Delta County loses another big coal mine with closure of Bowie #2
By Aldo Svaldi
Bowie Resource Partners said Friday that depressed coal prices have forced it to idle the Bowie #2 Mine near Paonia in the latest mine closure to hit Colorado’s Western Slope.
BRP, through its subsidiary Bowie Resources LLC, employed 108 full-time workers and one contractor at the facility.
The closure is another big economic blow to Delta County, whose coal industry employment has dropped from 1,200 positions to less than 400 since 2013. That doesn’t include the hundreds of support jobs in fields like construction and logging that helped keep the county’s mines running.
“The coal mines are very critical to the economy of Delta County. We have lost two-thirds of those jobs in the last three years,” said Robbie LeValley,Delta County administrator.
Gene DiClaudio, BRP’s chief financial officer, said the company expects to eliminate 68 full-time positions with the Bowie #2 closure, though a filing the company made with the Colorado Department of Labor and Employment listed 102 layoffs.
“Some of the affected employees will be relocated where possible to fill vacancies in other parts of the business; however, layoffs are unfortunately unavoidable,” DiClaudio said in a statement.
Bowie #2 is the second big coal mine to shut down in Delta County. Oxbow Mining idled its Elk Creek Mine near Somerset in late 2013 and let go 115 workers. Initially that was because of a fire, but low demand for coal has prevented that mine from restarting.
The closure leaves the West Elk Mine, also near Somerset, as the county’s last big coal producer. That mine’s owner, Arch Coal, reported a $2 billion loss in the third quarter and filed forbankruptcy protection in January.
For Delta County, which has a population of 30,000, the hit from the Bowie #2’s closure is equivalent to several thousand jobs lost in one swoop in metro Denver, LeValley said.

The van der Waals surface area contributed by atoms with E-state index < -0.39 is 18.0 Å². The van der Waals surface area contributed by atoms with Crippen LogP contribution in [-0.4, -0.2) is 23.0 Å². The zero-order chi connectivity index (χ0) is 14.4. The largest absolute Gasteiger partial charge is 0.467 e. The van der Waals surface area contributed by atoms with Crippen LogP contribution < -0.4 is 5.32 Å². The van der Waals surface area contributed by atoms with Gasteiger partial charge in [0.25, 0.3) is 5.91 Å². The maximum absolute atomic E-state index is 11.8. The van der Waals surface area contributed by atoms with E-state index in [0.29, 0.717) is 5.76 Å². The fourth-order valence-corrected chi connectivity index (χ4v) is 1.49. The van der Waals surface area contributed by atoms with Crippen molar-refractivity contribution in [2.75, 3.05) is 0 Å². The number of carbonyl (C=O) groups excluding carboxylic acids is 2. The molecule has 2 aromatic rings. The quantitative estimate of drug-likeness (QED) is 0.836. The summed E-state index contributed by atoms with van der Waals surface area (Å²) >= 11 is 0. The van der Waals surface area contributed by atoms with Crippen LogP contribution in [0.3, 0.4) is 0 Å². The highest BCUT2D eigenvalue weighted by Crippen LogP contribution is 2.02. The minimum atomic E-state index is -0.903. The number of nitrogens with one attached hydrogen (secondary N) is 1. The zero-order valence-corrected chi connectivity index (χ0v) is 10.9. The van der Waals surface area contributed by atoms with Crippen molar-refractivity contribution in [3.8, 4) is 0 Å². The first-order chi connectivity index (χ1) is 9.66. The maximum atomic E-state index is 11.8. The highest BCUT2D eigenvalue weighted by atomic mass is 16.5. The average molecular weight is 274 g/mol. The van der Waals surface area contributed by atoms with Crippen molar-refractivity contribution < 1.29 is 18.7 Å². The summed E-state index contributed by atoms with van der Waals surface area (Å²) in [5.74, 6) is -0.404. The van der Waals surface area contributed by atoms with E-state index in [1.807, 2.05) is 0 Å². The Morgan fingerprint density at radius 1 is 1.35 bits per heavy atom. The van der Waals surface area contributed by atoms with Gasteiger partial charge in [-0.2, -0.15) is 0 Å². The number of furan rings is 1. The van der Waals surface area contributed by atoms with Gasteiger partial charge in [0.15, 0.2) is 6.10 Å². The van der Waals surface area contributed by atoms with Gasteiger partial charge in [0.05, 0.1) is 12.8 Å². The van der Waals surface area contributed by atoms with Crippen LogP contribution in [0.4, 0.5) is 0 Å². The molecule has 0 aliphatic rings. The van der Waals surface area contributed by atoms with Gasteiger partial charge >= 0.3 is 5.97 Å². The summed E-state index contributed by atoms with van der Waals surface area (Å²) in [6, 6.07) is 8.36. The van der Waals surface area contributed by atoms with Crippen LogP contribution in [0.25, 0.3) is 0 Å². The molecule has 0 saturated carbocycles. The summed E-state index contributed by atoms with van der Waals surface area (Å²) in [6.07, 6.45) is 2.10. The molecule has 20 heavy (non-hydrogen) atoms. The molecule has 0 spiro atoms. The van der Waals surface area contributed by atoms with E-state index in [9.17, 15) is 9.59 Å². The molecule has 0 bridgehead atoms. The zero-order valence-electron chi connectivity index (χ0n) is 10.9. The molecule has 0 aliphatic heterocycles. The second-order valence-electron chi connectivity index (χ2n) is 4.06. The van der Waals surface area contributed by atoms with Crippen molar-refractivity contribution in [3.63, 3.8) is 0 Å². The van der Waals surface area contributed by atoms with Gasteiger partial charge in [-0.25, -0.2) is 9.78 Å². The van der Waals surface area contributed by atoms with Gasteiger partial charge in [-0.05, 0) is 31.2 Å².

People would be in an uproar about that, but the comparatively small number of jobs involved, a rural location and the ties to coal, now out of favor, will likely result in a minimal reaction in Colorado’s corridors of power, she feared.
Mining jobs pay about three times the average wage in that part of Colorado, so even if miners find a way to stay, they face a much lower standard of living, LeValley said.
Miners also tend to be younger than the county’s overall population. Their children attend area schools, and their families provide a vitality now lacking in many parts of rural Colorado, she said.
The county and its schools are also bracing for the big budgetary hits that the lost tax revenues from the closure will create, she said.
Along with its Colorado mine, Kentucky-based BRP also operates three underground coal mines in Utah. The four mines sold a combined 14 million tons of low-sulfur coal last year, primarily to power plants in Utah.
Bowie #2 once employed more than 300 miners, but shed 150 jobs in 2014 after BRP lost a contract to supply coal to the Tennessee Valley Authority.
Regulatory efforts to reduce carbon emissions, including lawsuits from environmental groups, have weighed heavily on coal producers.
So too has the shift in the fuel sources for electric power generation and the economic slowdown in China, which is pushing commodity prices in general lower.
Colorado coal production dropped 18 percent last year to 18.2 million tons, less than half the peak of 40 million tons reached in 2004 and a 23-year low.